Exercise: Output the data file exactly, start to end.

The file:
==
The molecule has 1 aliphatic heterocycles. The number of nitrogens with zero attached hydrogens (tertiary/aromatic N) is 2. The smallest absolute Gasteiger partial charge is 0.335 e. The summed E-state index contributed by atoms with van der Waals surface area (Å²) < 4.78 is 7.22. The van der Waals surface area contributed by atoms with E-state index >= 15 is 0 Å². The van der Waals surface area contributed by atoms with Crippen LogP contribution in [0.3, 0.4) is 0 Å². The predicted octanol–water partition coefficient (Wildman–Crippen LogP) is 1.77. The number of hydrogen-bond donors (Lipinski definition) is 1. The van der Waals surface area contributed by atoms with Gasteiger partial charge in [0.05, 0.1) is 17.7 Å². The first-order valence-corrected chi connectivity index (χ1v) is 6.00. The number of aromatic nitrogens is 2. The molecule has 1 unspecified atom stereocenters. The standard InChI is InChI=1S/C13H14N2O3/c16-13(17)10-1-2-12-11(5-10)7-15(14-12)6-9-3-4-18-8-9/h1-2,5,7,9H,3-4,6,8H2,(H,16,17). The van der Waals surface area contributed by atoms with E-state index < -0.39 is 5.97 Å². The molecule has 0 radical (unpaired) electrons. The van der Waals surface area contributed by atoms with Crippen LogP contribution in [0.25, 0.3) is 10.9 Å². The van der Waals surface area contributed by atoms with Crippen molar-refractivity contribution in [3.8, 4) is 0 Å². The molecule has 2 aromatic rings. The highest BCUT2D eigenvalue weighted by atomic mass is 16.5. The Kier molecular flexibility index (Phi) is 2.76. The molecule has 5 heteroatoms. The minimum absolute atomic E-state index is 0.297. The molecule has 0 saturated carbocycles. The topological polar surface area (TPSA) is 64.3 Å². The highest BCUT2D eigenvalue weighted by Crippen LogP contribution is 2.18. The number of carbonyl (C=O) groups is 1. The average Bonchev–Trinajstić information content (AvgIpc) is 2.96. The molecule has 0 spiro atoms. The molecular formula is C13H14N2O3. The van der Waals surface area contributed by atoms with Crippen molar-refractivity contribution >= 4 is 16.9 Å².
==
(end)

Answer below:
The molecule has 1 aliphatic heterocycles. The number of nitrogens with zero attached hydrogens (tertiary/aromatic N) is 2. The smallest absolute Gasteiger partial charge is 0.335 e. The summed E-state index contributed by atoms with van der Waals surface area (Å²) < 4.78 is 7.22. The van der Waals surface area contributed by atoms with E-state index >= 15 is 0 Å². The van der Waals surface area contributed by atoms with Crippen LogP contribution in [0.3, 0.4) is 0 Å². The predicted octanol–water partition coefficient (Wildman–Crippen LogP) is 1.77. The number of hydrogen-bond donors (Lipinski definition) is 1. The van der Waals surface area contributed by atoms with Gasteiger partial charge in [0.05, 0.1) is 17.7 Å². The first-order valence-corrected chi connectivity index (χ1v) is 6.00. The number of aromatic nitrogens is 2. The molecule has 1 unspecified atom stereocenters. The standard InChI is InChI=1S/C13H14N2O3/c16-13(17)10-1-2-12-11(5-10)7-15(14-12)6-9-3-4-18-8-9/h1-2,5,7,9H,3-4,6,8H2,(H,16,17). The van der Waals surface area contributed by atoms with E-state index < -0.39 is 5.97 Å². The molecule has 0 radical (unpaired) electrons. The van der Waals surface area contributed by atoms with Crippen LogP contribution in [0.25, 0.3) is 10.9 Å². The van der Waals surface area contributed by atoms with Crippen molar-refractivity contribution in [3.8, 4) is 0 Å². The molecule has 2 aromatic rings. The highest BCUT2D eigenvalue weighted by atomic mass is 16.5. The Kier molecular flexibility index (Phi) is 2.76. The molecule has 5 heteroatoms. The minimum absolute atomic E-state index is 0.297. The molecule has 0 saturated carbocycles. The topological polar surface area (TPSA) is 64.3 Å². The highest BCUT2D eigenvalue weighted by Crippen LogP contribution is 2.18. The number of carbonyl (C=O) groups is 1. The average Bonchev–Trinajstić information content (AvgIpc) is 2.96. The molecule has 0 spiro atoms. The molecular formula is C13H14N2O3. The van der Waals surface area contributed by atoms with Crippen molar-refractivity contribution >= 4 is 16.9 Å².